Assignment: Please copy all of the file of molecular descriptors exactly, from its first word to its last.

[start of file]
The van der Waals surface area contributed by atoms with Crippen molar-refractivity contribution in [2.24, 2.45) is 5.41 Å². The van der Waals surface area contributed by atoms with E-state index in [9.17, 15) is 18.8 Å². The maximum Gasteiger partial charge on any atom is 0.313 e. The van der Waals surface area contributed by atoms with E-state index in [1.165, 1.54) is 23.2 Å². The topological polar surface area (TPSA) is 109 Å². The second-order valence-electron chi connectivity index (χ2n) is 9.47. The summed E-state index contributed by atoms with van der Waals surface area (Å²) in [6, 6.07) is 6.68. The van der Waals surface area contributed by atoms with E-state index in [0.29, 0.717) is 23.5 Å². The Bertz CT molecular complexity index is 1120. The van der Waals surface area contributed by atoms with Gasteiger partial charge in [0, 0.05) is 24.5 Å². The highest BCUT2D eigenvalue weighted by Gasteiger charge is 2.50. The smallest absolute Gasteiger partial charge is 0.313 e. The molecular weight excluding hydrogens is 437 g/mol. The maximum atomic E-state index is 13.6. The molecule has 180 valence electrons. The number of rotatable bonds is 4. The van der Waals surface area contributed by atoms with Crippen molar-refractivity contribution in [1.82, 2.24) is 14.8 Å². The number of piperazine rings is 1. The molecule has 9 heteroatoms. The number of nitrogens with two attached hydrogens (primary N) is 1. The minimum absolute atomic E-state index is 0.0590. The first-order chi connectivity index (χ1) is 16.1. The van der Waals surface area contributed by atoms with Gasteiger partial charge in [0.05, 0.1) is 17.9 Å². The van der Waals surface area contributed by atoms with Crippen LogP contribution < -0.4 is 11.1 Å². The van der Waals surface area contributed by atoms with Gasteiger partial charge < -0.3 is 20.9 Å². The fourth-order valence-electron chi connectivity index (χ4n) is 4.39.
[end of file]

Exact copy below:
The van der Waals surface area contributed by atoms with Crippen molar-refractivity contribution in [2.24, 2.45) is 5.41 Å². The van der Waals surface area contributed by atoms with E-state index in [9.17, 15) is 18.8 Å². The maximum Gasteiger partial charge on any atom is 0.313 e. The van der Waals surface area contributed by atoms with E-state index in [1.165, 1.54) is 23.2 Å². The topological polar surface area (TPSA) is 109 Å². The second-order valence-electron chi connectivity index (χ2n) is 9.47. The summed E-state index contributed by atoms with van der Waals surface area (Å²) in [6, 6.07) is 6.68. The van der Waals surface area contributed by atoms with E-state index in [0.29, 0.717) is 23.5 Å². The Bertz CT molecular complexity index is 1120. The van der Waals surface area contributed by atoms with Gasteiger partial charge in [0, 0.05) is 24.5 Å². The highest BCUT2D eigenvalue weighted by Gasteiger charge is 2.50. The smallest absolute Gasteiger partial charge is 0.313 e. The molecular weight excluding hydrogens is 437 g/mol. The maximum atomic E-state index is 13.6. The molecule has 180 valence electrons. The number of rotatable bonds is 4. The van der Waals surface area contributed by atoms with Crippen molar-refractivity contribution in [1.82, 2.24) is 14.8 Å². The number of piperazine rings is 1. The molecule has 9 heteroatoms. The number of nitrogens with two attached hydrogens (primary N) is 1. The minimum absolute atomic E-state index is 0.0590. The first-order chi connectivity index (χ1) is 16.1. The van der Waals surface area contributed by atoms with Gasteiger partial charge in [0.05, 0.1) is 17.9 Å². The van der Waals surface area contributed by atoms with Crippen LogP contribution < -0.4 is 11.1 Å². The van der Waals surface area contributed by atoms with Gasteiger partial charge < -0.3 is 20.9 Å². The fourth-order valence-electron chi connectivity index (χ4n) is 4.39.